"Shut Up, Im the Therapist"--Board Disciplines Psychologist Douglas A. Col

December 3, 2018

On November 8, 2018, the Oregon Board of Psychology imposed a $2,000 civil penalty on psychologist Douglas A. Col. for committing unprofessional conduct and violating professional ethical standards. 

The Board's order specifically states that in September 2016, a 50-year-old male with prior psychiatric diagnoses and a history of treatment presented to Col seeking therapy. 

During that first meeting, Col was critical of the medications that the patient was taking. The patient was then under treatment by a psychiatrist who was prescribing the antipsychotic Abilify, the antidepressants Lexapro and Trazodone, the anti-anxiety drug Clonazepam, and the mood stabilizer Lamictal.

Col exceeded the boundaries of his competence as a psychologist by encouraging the patient to "take his Abilify on a regular basis, to help control his OCD and his depression" and also encouraged him to contact his psychiatrist because he'd had a bad reaction to Lamictal, "and he does need something to help control his bipolar disorder." 

Further, during later sessions, Col provided specific recommendations to the patient regarding his medications in regard to dosage and the need for particular medications, to include a mood stabilizing drug. 

During one session, Col told the patient to "Shut up...I'm the therapist."  

In addition to the civil penalty, the Board required Col to practice for at least one year under the supervision of a Board-approved psychologist. Col would be required to regularly meet with the supervisor, who would review his work and his practice.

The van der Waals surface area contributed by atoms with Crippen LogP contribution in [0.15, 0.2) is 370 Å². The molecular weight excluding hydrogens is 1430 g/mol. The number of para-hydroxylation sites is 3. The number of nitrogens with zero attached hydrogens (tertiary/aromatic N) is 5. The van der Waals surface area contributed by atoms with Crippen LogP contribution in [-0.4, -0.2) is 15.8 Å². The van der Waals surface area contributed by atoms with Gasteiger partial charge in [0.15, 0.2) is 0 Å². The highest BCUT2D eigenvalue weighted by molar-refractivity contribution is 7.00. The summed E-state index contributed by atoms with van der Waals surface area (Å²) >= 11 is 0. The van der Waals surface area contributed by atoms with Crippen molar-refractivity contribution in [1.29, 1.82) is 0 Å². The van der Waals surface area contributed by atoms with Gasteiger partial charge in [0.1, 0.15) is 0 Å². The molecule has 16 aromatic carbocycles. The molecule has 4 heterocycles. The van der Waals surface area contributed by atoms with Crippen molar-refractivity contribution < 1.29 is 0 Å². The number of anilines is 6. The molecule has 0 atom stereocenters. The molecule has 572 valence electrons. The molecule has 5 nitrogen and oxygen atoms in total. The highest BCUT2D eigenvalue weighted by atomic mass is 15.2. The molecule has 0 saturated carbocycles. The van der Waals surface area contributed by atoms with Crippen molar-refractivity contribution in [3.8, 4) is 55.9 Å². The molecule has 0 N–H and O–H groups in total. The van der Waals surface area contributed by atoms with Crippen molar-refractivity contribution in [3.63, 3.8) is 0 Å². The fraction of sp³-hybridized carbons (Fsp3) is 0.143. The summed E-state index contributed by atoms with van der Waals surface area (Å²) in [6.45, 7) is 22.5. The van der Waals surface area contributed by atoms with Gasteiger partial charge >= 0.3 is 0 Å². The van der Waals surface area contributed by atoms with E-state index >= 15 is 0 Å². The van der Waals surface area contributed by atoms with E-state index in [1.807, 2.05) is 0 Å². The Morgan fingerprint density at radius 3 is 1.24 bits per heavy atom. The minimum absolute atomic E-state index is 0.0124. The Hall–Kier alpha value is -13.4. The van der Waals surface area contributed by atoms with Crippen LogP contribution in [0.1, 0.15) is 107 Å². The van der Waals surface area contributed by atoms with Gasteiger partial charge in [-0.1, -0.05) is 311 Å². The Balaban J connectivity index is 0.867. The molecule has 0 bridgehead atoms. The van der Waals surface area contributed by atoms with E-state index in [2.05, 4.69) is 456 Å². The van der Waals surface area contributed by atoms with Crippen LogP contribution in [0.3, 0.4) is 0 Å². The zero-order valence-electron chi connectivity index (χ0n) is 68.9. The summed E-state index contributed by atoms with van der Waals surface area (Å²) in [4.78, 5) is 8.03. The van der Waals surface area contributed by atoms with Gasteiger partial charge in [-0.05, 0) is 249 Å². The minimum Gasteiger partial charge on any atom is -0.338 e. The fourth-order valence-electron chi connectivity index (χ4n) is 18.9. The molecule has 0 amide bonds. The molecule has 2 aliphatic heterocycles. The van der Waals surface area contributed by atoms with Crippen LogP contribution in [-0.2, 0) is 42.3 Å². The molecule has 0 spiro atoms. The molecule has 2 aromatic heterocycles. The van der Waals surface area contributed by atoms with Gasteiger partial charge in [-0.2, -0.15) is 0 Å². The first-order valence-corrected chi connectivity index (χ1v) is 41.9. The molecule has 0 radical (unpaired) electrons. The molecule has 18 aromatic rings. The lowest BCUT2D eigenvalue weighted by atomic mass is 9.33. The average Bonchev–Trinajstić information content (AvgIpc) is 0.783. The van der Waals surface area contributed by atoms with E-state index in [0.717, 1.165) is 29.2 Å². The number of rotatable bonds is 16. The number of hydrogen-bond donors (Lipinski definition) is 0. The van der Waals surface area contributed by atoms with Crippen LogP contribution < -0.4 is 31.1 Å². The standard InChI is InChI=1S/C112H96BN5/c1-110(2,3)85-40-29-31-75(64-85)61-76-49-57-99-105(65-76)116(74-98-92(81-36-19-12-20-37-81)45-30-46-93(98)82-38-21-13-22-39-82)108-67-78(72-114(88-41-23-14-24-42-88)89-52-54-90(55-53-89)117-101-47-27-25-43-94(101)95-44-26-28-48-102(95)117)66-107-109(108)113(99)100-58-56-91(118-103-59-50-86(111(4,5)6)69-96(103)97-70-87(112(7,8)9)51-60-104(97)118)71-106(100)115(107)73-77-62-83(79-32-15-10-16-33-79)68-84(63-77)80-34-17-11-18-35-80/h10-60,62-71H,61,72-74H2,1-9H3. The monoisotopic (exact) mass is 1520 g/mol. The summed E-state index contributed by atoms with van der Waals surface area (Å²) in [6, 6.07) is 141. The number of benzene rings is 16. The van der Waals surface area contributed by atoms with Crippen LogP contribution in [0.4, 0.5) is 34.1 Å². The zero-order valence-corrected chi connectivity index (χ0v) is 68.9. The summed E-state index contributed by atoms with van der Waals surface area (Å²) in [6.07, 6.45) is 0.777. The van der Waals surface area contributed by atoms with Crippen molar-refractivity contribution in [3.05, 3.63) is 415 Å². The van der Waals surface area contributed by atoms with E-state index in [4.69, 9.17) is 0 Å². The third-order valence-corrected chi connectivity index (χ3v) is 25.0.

Col has a significant discipllinary history in Oregon, which includes the following: 

In June 2003, Col hired a then-current patient to provide interior design services for his new office. In July of that year, he began a sexually intimate relationship with the patient, which lasted until June 2004, when the patient ended the relationship. The Board suspended Col for one year and was ordered to have his practice monitored for four year when he returned to practice. 

In January 2013, the Board placed Col on practice supervision for one year as a result of numerous ethical violations in his treatment of a patient and her stepdaughter, which also involved the girl's mother and father. Col failed to clarify who were the patients and failed to handle the conflicts that arose between the various parties. 

Source: Stipulated Order in the Matter of Douglas A. Col, Ph.D., License 1346, Oregon Board of Psychology, Agency No. OBP #2016-057, November 8, 2018.


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